Southwest Airlines continues to bleed as it decides to go without Boeing 737 Max until after Easter

Southwest said it was planning to put the jet off its schedule till April and isn't in response to Boeing's decision of suspending 737 Max production

Boeing's crisis is eating into the profits of airline companies across the world. Southwest Airlines, which has been troubled since the grounding of Boeing 737 Max, on Tuesday, once again delayed the return of the aircraft. The company now projects the return of the aircraft to its fleet not before April 13.

Southwest Airlines said this in its Tuesday morning regulatory filing. The new comes hours after Boeing announced that it was halting the production of its troubled 737 Max starting January, as the Federal Aviation Administration refused to allow airline companies to fly the jet before 2020.

Southwest Airlines' decision to further push the return of the aircraft comes days after the airline company reached a partial compensation deal of $125 billion, owing to the losses it incurred because of the grounding of the 737 Max.

Southwest Airlines the biggest casualty

Southwest Airlines
Southwest Airlines Pixabay

Southwest Airlines had earlier put all its 737 Max flights off schedule till March 6, 2020. Earlier last week, American Airlines too put the jet off its schedule till April 7, 2020. Southwest particularly seems to be bleeding the most owing to the ground of the aircraft.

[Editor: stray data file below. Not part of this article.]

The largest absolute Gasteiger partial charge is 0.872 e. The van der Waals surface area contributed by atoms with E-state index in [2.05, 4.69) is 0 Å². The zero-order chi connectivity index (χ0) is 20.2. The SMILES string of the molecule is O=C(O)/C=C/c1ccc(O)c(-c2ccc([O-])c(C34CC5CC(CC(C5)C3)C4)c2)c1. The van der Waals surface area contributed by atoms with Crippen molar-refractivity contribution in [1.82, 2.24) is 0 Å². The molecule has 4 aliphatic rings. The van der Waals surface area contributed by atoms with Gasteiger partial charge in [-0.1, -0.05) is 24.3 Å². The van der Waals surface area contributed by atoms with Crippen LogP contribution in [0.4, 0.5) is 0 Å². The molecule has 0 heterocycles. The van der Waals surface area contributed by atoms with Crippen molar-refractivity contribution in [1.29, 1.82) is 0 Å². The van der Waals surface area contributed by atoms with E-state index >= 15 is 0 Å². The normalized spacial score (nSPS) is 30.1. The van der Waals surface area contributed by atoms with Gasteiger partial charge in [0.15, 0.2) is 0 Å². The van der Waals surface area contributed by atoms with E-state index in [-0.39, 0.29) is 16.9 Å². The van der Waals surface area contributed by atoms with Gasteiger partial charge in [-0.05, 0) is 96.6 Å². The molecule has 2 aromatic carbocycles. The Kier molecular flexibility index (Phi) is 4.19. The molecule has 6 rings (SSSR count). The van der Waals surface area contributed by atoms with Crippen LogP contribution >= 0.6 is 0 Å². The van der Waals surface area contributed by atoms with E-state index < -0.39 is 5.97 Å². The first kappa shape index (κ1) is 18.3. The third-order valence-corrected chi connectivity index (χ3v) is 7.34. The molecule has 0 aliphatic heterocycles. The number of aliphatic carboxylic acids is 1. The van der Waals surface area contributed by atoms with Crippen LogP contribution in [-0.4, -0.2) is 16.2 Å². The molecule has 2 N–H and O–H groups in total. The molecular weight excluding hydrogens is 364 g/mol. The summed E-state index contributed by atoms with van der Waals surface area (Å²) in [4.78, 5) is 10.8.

Southwest Airlines has 34 Boeing 737 Max aircrafts in its fleet, the highest by any airline company in the world. Since the grounding the company has cancelled 175 weekday flights. The company has since then been paying more fuel costs, as it has been flying more fuel-consuming planes in place of 737 Max.

On Tuesday, Southwest Airlines in a statement said, "The revision will proactively remove roughly 300 weekday flights from our schedule out of our total peak-day schedule of more than 4,000 daily flights."

Boeing's crisis makes airline companies bleed

Southwest Boeing 737 Max
Southwest Boeing 737 Max YouTube grab/ CBS

Boeing's highest-selling 737 Max has been grounded across the world since March following two fatal crashes in Ethiopia and Indonesia that killed 346 people. The aircraft maker had earlier said that it expected the return of the aircraft in December. However, Boeing's dreams were shattered after the US Federal Aviation Authority last week said that it will not give Boeing any approval to fly 737 Max until the end of 2019.

The grounding of the aircraft has been affecting airlines companies. Southwest is the biggest operator of the 737 Max and this has been bleeding the most. However, the airline company said that it was contemplating pushing the return of the aircraft to its schedule for quite some time and has not been in response to Boeing's decision to suspend production of the aircraft for the time being.

Boeing 737 Max is a fuel efficient aircraft and plays an important role in the fleet of low-cost airlines. Naturally, ballooning fuel costs have now started hitting these airline companies, which has made many initiate talks with Boeing for compensation.